Thursday, June 28, 2012

Evidence Act 1950 Amendments seriously flawed

Below is the press release from CIJ (The Centre for Independent Journalism):

26 June 2012
*Petition to stop controversial amendment handed to deputy minister*

KUALA LUMPUR - The Centre for Independent Journalism (CIJ) today handed a petition against recent amendments to the Evidence Act 1950 to deputy law minister facto law minister Datuk VK Liew in parliament.

The petition collected more than 3300 signatures and called on the government to withdraw Section 114A of the Evidence (Amendment) (No. 2) Act 2012 because it threatens freedom of expression online and presumes the guilt rather than innocence of internet users publishing content online.

CIJ director Jac sm Kee said, "The law is vague and broad enough that it has caused a lot of fear. Majority of Malaysians will err on the side of caution."

The presumption of guilt also disproportionately burdens the majority of internet users in Malaysia who are not very tech-savvy. “What can an ordinary internet user do to prove it wasn't them who published something online when the Malaysian Communications and Multimedia Commission (MCMC) itself sometimes says it doesn't have the technical resources to find the real culprits?” she told Liew.

Liew however said that many fears are misplaced and he agreed that more dialogue is needed. He also thanked the petitioners for presenting their views.

The amendment also makes Internet intermediaries --parties that provide online community forums, blogging and hosting services -- liable for content that is published through its services. This has implications on businesses such as eateries that provide free wi-fi. "If a kopitiam owner is liable for all the traffic that goes through its wi-fi, it places a lot of burden on them, in terms of monetary and human resources, to either conduct surveillance or stop providing wi-fi altogether," Kee explained.

She said the law is also in contradiction to the prime minister's speech on the eve of the last Merdeka Day, where he talked about wanting to improve the ICT infrastructure of the country. The law creates a chilling effect that hampers this economic drive.

Joining CIJ at the handover was A. Asohan, Executive Editor of Digital News Asia, and Foong Cheng Leong Co-chair of Kuala Lumpur Bar Information Technology Committee. Speaking to reporters later, Asohan said, "The fact that MPs from the both sides of the political divide did not understand the wider ramifications of this amendment shows there is a need for greater discussion. We need more legal brains on it and feedback from the industry and others like Multimedia Development Corporation (MDeC) and MCMC. Given that the BN will be announcing the digital transformation programme soon, this will be a major issue.”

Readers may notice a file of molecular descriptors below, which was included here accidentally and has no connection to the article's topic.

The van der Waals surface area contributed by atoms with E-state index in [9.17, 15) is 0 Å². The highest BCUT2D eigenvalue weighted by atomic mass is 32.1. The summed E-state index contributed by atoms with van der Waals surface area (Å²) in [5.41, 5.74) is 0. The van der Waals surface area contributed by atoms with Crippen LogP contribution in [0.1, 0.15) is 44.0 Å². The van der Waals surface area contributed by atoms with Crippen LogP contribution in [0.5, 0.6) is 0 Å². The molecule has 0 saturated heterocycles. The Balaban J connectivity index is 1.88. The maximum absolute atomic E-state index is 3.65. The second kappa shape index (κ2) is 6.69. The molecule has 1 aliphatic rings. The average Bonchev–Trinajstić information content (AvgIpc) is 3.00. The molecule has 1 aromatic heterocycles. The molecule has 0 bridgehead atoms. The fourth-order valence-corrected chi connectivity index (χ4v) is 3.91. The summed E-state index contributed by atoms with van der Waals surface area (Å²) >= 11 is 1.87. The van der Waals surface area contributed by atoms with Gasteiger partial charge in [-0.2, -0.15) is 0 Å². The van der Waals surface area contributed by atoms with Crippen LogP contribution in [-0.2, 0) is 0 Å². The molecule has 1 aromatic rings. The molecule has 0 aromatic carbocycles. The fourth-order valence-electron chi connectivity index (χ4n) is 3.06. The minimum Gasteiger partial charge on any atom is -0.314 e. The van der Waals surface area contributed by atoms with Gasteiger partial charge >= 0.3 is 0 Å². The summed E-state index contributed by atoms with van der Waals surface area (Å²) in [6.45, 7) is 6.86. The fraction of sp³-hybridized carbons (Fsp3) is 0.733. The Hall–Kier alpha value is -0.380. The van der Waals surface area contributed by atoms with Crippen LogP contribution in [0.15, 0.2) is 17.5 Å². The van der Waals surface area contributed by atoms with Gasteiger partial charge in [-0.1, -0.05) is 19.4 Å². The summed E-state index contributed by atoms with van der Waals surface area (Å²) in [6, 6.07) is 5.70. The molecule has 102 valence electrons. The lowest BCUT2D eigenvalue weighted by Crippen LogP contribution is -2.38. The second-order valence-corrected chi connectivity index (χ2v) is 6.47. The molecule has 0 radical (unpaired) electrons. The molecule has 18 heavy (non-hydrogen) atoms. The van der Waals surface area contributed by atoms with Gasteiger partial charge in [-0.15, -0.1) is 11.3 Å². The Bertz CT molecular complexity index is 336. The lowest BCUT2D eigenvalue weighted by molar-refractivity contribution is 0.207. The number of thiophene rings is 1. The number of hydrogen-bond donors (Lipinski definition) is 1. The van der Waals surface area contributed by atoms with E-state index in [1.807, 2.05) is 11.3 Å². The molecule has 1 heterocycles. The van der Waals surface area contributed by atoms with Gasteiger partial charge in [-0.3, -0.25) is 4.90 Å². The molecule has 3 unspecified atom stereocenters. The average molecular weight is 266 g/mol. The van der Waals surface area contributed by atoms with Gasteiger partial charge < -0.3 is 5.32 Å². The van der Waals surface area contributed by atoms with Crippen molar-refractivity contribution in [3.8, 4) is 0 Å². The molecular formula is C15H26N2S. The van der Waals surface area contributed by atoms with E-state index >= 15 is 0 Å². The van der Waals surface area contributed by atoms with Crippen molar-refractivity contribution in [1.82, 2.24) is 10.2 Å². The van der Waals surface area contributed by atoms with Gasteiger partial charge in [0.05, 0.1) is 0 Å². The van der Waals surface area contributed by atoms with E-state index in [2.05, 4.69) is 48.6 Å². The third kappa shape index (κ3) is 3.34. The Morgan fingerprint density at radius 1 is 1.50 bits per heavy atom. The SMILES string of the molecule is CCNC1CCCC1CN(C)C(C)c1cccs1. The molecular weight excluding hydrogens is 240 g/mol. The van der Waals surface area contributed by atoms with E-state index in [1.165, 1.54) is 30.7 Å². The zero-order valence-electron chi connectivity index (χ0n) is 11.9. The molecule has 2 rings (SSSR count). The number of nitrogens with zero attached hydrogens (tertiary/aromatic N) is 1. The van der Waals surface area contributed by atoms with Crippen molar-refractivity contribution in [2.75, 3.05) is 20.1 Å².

Referring to the recent move by Kuala Lumpur City Hall requiring provision of wi-fi under its food and beverage business licence, Asohan said, “If businesses are being told that they must provide wi-fi access in KL but they are going to be liable for every tweet that comes out from their network, why would they want to do so? It sounds very alarmist. But it's there in black and white. It may not be the spirit of the law but it is in the letter, which makes it open to abuse.”

The controversial amendment was bulldozed through during April's parliamentary meeting which saw a raft of laws passed without debate. The amendment made news shortly after when concerns were raised by civil society as to its detrimental impacts and broad reach.

CIJ launched its e-petition on 31st May as part of a campaign to stop the amendment which is yet to be gazetted. The petition was signed by prominent Malaysians such as Segambut MP Lim Lip Eng, film producer Pete Teo, writer and radio personality Patrick Teoh, social activists Marina Mahathir and Dr Irene Fernandez, and notable academics Dr Azmi Sharom and Dr Mustafa K Anuar.

Petition signers also took the opportunity to air their grievances about the law by adding colourful comments on the e-petition. For example, Vernon Adrian Emuang wrote, "The amendment is a bad law passed in haste and does not take into account public interest and participation. " Other comments included "Very poor piece of legislation passed without proper debate or thought" and "Please stop this. This is so uncool."

From left: A.Asohan, Executive Editor, Digital News Asia, Dep. Minister Datuk VK Liew, CIJ Director Jac sm Kee and Foong Cheng Leong, KL Bar, handing over the petition at Parliament yesterday highlighting concerns over recent amendments to the Evidence Act 1950.

From left: A.Asohan, Executive Editor, Digital News Asia, Dep. Minister Datuk VK Liew, CIJ Director Jac sm Kee at Parliament yesterday handing over a petition protesting recent amendments to the Evidence Act 1950.

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